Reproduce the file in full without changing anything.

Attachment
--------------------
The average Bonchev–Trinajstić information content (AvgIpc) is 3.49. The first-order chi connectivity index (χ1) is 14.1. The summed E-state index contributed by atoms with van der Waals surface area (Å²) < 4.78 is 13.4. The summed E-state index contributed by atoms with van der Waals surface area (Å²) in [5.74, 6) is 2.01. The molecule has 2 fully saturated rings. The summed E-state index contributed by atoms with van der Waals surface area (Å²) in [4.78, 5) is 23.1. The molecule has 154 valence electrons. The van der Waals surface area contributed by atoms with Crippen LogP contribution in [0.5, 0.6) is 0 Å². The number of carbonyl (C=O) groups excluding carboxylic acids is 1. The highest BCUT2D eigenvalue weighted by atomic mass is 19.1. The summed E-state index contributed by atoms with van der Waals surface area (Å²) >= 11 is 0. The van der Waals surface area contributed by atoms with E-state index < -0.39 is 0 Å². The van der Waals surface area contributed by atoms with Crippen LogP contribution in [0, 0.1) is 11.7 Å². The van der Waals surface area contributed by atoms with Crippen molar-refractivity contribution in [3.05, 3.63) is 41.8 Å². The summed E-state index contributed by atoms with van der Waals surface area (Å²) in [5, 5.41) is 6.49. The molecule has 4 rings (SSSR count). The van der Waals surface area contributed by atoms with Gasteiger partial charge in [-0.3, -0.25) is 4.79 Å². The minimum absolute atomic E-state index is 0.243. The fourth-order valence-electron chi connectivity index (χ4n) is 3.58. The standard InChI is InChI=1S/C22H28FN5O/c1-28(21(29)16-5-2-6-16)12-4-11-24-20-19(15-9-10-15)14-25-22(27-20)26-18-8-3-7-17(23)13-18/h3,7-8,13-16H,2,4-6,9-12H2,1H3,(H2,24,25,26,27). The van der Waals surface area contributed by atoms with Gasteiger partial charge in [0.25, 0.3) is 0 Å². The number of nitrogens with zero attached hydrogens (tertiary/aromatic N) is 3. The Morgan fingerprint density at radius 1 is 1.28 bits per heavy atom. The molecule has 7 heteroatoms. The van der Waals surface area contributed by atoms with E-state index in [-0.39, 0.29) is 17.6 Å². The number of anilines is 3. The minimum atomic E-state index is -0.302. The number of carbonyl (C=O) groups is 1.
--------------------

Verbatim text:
The average Bonchev–Trinajstić information content (AvgIpc) is 3.49. The first-order chi connectivity index (χ1) is 14.1. The summed E-state index contributed by atoms with van der Waals surface area (Å²) < 4.78 is 13.4. The summed E-state index contributed by atoms with van der Waals surface area (Å²) in [5.74, 6) is 2.01. The molecule has 2 fully saturated rings. The summed E-state index contributed by atoms with van der Waals surface area (Å²) in [4.78, 5) is 23.1. The molecule has 154 valence electrons. The van der Waals surface area contributed by atoms with Crippen LogP contribution in [0.5, 0.6) is 0 Å². The number of carbonyl (C=O) groups excluding carboxylic acids is 1. The highest BCUT2D eigenvalue weighted by atomic mass is 19.1. The summed E-state index contributed by atoms with van der Waals surface area (Å²) >= 11 is 0. The van der Waals surface area contributed by atoms with E-state index < -0.39 is 0 Å². The van der Waals surface area contributed by atoms with Crippen LogP contribution in [0, 0.1) is 11.7 Å². The van der Waals surface area contributed by atoms with Crippen molar-refractivity contribution in [3.05, 3.63) is 41.8 Å². The summed E-state index contributed by atoms with van der Waals surface area (Å²) in [5, 5.41) is 6.49. The molecule has 4 rings (SSSR count). The van der Waals surface area contributed by atoms with Gasteiger partial charge in [-0.3, -0.25) is 4.79 Å². The minimum absolute atomic E-state index is 0.243. The fourth-order valence-electron chi connectivity index (χ4n) is 3.58. The standard InChI is InChI=1S/C22H28FN5O/c1-28(21(29)16-5-2-6-16)12-4-11-24-20-19(15-9-10-15)14-25-22(27-20)26-18-8-3-7-17(23)13-18/h3,7-8,13-16H,2,4-6,9-12H2,1H3,(H2,24,25,26,27). The van der Waals surface area contributed by atoms with Gasteiger partial charge in [0.25, 0.3) is 0 Å². The number of nitrogens with zero attached hydrogens (tertiary/aromatic N) is 3. The Morgan fingerprint density at radius 1 is 1.28 bits per heavy atom. The molecule has 7 heteroatoms. The van der Waals surface area contributed by atoms with E-state index in [-0.39, 0.29) is 17.6 Å². The number of anilines is 3. The minimum atomic E-state index is -0.302. The number of carbonyl (C=O) groups is 1.